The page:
Shifts in diversification aren`t often directly associated with the origin of the familiar group (orchids, sunflowers, etc.). There are many more shifts than one might imagine. The diversity patterns may be explained not just by a few major shifts, associated with the major groups, like flowering plants. Instead, the diversity of groups more likely reflects a composite of many individual, smaller bursts within clades. It wouldn´t be possible to see this very well in the context of small phylogenies
Smith believes some triggers for the speciation explosion could have been internal, such as building a better flower or learning how to grow faster and thus outcompete other plants. Or, the winning edge could have come from the arrival of pollinating insects or changes in climate. The team plans to further investigate these questions.
"Taken at face value, our analyses suggest that many bursts in speciation, spread quite evenly and hierarchically across the entire tree, are responsible for the evident success of the flowering plants," explains Jeremy Beaulieu (Yale). Michael Donoghue (Yale) adds: "The possibility of working with phylogenetic trees of this size opens up all sorts of new research questions, but also clearly highlights the need for new statistical and computational tools. This area is in its infancy."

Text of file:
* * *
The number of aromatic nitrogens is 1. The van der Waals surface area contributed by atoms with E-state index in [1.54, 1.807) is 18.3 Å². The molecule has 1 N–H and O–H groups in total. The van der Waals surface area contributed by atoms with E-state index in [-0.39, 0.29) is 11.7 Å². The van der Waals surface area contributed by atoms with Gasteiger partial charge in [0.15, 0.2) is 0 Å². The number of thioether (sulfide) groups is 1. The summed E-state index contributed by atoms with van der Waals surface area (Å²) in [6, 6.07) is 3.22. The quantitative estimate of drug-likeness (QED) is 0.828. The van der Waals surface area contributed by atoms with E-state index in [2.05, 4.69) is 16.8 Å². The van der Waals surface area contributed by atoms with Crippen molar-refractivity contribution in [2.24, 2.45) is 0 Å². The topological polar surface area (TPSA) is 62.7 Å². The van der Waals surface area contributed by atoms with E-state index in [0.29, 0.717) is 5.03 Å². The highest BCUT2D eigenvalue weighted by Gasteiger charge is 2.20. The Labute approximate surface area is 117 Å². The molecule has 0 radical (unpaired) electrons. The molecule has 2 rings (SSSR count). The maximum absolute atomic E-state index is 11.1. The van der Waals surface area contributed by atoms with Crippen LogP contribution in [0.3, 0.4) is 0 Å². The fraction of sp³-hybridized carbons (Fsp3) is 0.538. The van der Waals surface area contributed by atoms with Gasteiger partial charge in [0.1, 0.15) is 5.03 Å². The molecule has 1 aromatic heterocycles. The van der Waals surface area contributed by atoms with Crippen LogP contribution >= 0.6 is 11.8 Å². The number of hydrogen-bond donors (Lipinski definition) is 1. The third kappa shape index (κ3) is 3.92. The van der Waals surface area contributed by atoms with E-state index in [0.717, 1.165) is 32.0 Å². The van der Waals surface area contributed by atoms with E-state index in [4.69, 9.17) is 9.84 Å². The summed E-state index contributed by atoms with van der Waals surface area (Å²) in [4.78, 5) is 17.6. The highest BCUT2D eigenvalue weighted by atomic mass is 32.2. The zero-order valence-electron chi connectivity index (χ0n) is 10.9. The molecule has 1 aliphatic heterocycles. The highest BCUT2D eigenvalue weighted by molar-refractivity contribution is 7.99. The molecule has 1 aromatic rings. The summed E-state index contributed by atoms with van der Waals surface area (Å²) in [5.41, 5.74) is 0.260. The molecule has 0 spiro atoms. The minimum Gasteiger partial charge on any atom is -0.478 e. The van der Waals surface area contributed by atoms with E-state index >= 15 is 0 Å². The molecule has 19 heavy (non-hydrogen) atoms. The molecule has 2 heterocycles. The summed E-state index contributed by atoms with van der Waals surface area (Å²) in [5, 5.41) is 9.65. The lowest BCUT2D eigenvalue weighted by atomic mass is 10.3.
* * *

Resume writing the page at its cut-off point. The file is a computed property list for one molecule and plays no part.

The U.S. National Science Foundation (NSF iPlant initiative) and the German Science Foundation (DFG) funded the research. The computations to assemble the phylogeny were performed at Yale’s High Performance Computing Center and at the Texas Advanced Computing Center.
The tree can be browsed on-line at: http://portnoy.iplantcollaborative.org/ (select BigPlantTree) thanks to resources provided by the NSF iPlantCollaborative and the efforts by Karen Cranston at the National Evolutionary Synthesis Center.
Press Contact:Dr. Peter Saueressig
Platinum nanoparticles for selective treatment of liver cancer cells
15.02.2019 | ETH Zurich